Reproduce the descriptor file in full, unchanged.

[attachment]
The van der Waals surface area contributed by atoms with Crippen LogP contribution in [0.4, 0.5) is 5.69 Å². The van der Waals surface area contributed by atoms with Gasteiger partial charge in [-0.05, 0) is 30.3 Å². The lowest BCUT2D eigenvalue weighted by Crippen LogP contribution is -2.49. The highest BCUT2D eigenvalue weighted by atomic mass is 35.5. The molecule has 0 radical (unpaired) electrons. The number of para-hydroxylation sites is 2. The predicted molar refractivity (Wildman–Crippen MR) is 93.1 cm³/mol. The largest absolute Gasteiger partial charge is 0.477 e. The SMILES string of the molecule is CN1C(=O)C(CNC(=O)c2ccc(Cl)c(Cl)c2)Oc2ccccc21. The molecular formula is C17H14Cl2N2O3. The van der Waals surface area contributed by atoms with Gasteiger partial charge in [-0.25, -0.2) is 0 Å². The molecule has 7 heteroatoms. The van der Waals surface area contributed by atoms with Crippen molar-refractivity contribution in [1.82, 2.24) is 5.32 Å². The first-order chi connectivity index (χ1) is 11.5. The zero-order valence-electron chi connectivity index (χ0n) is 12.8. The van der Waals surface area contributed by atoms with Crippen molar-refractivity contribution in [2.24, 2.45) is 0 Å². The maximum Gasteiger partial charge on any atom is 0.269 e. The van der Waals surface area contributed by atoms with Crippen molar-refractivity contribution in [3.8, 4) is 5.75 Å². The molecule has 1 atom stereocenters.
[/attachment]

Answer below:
The van der Waals surface area contributed by atoms with Crippen LogP contribution in [0.4, 0.5) is 5.69 Å². The van der Waals surface area contributed by atoms with Gasteiger partial charge in [-0.05, 0) is 30.3 Å². The lowest BCUT2D eigenvalue weighted by Crippen LogP contribution is -2.49. The highest BCUT2D eigenvalue weighted by atomic mass is 35.5. The molecule has 0 radical (unpaired) electrons. The number of para-hydroxylation sites is 2. The predicted molar refractivity (Wildman–Crippen MR) is 93.1 cm³/mol. The largest absolute Gasteiger partial charge is 0.477 e. The SMILES string of the molecule is CN1C(=O)C(CNC(=O)c2ccc(Cl)c(Cl)c2)Oc2ccccc21. The molecular formula is C17H14Cl2N2O3. The van der Waals surface area contributed by atoms with Gasteiger partial charge in [-0.25, -0.2) is 0 Å². The molecule has 7 heteroatoms. The van der Waals surface area contributed by atoms with Crippen molar-refractivity contribution in [1.82, 2.24) is 5.32 Å². The first-order chi connectivity index (χ1) is 11.5. The zero-order valence-electron chi connectivity index (χ0n) is 12.8. The van der Waals surface area contributed by atoms with Crippen molar-refractivity contribution in [2.24, 2.45) is 0 Å². The maximum Gasteiger partial charge on any atom is 0.269 e. The van der Waals surface area contributed by atoms with Crippen molar-refractivity contribution in [3.8, 4) is 5.75 Å². The molecule has 1 atom stereocenters.